Changing Leaves: A Farewell to Fall

Feature Photo by Jeremy Larence

Story Photos by Rich Knoblich

If all of the leaves present would please stop rustling and give me your attention. Thank you. I would like to pause a moment to congratulate each leaf that has survived this far into the autumn season. The forest did lose a few during the late September cold snap, but frankly, they were expendable hanger-ons who failed to contribute during this crucial shut down period.

Non-contributing hanger-ons let lose

As the heartwood of a sweet gum tree I have an important announcement concerning your immediate future. There’s been a lot of ugly talk going around the forest about a fellow named Jack Frost decorating your chlorophyll. This is just an urban rumor perpetuated by nasty gypsy moths. I am here to set the record straight.

Many of you have noticed an unusual change in the plant chemistry of the deciduous tree on which you reside. Please take a moment to look at the lamina beside you. It might be a good idea to bid a fond adieu, for a month from now you will be gone. A question Sugar Maple? No, I said a fond adieu, not fondue. Pay attention.

Leaves, if you’ll close your stoma for a moment I would like for you to remember how it was last spring.

Humble beginning in Spring

Recall, if you will, how your humble beginnings occurred the previous year. Recall, if you will, surviving the wintry blasts as a dormant winter bud. You can almost feel the freezing north wind blast of an Alberta Clipper nipping at your bud scales, can’t you?

Alberta Clipper, winter vortex, snowpocalypse, it’s all bad.

But eventually, the temperate wet rains of spring showered down, and the longer, brighter days triggered your growth. You might remember the initial lengthening of your petioles with the sap oozing through the phloem from the roots where it had been stored. At this time your chloroplasts became busy. The chlorophyll contained within became energized by the warmth of the sun and the brightness of the light. It was a heady experience as you coordinated with the sun’s light energy to perform the electron transfer necessary to make food. You engaged in photosynthesis for making the simple sugars, transpiration for evaporating the excess water and respiration to give off waste products as the tree grew. Photosynthesis, transpiration, respiration!

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Photosynthesis, transpiration, respiration. Hello xanthophyll, Hello anthocyanin.

Back and forth the chlorophyll moved as the simple sugars coursed through the xylem to all parts of the plant. You were the engine for feeding and building new body parts for the entire plant. At the time you were green because of the dominance of the green pigment, chlorophyll. It is quite efficient at absorbing the long red wavelengths and short blue-violet waves of the sun. With these colors being absorbed you reflected mostly the green colors. But masked by the green pigment were other admirable pigments. Make friends now with the yellow xanthophyll, the orange carotenoid, and my personal favorite the reddish to blue anthocyanins.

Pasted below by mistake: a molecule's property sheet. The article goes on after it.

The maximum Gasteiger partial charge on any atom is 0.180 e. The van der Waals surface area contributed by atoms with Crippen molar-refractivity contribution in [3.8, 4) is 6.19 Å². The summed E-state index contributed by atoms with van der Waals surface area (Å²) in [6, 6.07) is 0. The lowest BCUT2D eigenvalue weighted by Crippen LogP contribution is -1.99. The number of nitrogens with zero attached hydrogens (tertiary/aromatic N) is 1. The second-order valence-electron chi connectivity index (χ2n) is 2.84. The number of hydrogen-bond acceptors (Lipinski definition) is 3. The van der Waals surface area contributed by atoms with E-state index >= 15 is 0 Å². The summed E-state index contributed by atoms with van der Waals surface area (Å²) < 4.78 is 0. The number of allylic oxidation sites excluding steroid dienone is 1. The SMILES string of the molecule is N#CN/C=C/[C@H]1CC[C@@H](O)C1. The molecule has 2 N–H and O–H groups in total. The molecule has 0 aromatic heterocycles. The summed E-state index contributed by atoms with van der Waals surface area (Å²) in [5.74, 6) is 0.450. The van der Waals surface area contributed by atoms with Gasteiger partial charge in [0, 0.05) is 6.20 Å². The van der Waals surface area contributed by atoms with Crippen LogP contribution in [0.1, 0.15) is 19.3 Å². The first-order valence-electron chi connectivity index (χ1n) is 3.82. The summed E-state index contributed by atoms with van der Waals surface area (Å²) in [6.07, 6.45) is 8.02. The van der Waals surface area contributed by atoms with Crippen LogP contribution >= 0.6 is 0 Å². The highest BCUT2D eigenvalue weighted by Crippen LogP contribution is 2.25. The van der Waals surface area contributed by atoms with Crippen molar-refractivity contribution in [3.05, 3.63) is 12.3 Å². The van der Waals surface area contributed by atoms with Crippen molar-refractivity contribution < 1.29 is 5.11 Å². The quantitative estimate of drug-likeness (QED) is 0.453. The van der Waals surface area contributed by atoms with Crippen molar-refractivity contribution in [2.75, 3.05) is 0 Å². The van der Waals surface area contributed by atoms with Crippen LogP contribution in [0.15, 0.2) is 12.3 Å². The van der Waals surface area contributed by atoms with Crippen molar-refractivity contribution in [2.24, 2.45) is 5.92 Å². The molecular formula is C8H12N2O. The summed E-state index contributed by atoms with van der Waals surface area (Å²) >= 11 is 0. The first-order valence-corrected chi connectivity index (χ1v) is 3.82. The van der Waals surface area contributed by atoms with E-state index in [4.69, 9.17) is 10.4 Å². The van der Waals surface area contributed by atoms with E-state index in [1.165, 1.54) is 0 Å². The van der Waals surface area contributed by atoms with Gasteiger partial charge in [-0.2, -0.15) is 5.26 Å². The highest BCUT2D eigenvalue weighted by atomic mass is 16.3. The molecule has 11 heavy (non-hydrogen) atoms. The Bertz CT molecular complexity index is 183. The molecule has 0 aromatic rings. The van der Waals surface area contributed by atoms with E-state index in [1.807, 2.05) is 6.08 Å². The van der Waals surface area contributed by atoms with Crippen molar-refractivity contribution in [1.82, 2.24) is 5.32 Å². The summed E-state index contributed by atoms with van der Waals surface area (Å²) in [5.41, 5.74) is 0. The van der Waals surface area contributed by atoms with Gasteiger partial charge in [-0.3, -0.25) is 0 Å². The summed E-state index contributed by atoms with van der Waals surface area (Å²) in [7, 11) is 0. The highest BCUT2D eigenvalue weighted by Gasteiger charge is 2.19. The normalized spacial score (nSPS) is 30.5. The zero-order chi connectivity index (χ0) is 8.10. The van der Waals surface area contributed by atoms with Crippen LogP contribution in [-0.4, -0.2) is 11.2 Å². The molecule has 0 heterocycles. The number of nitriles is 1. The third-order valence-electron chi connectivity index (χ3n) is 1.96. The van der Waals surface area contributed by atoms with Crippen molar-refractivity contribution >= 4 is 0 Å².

But as summer wanes and the days grow shorter, the lack of stimulating light is causing a change in plant chemistry. A layer of cork cells have formed at the abscission zone where you are joined to the stem. This blockage can be quite painful since the normal delivery of water and minerals are cut off. Withdrawal symptoms may occur. The first to go is the green pigment, chlorophyll, thereby exposing the vibrant red, yellow, and orange pigments that have been residing within you all along. With the cool nights and sunny days these colors are heightened. A process that was initiated and now ended by Mr. Sol is being fine tuned by the weather. This bright, almost gaudy display, is Mother Nature’s way of saying ‘Thank you, for a job well done’.

It was the year of the bountiful harvest


A quick review of your accomplishments. Fruit was plentiful. The root system expanded into the Jones’s septic field. New heights have been reached by the crown. But soon the harsh frosts of night will cause the final breakdown of all the cells. You will be left hanging and twisting in the breeze like a bad apple. The principal reason for this downsizing is because the onslaught of winter will create a freezing of the water supply. It is necessary to conserve resources. Food reserves from the simple sugars you created have been stored in the roots and the next generation of buds await. Once the cork cells dissolve you will either float to the ground in a gentle spiraling ballet or go hurtling downward like a meteor flaming out. Either way, your task for the growing season is complete.

But don’t feel sorry for yourselves. As you rot into a rich compost on the forest floor and release your stored minerals, we will gladly absorb your nutrients from the soil sometime in the future. We here in the heartwood are grateful. Finally, I’d like to remind you to please remember to reuse, recycle, and conserve.

The overlap of seasons.

Feature Photo by Jeremy Larence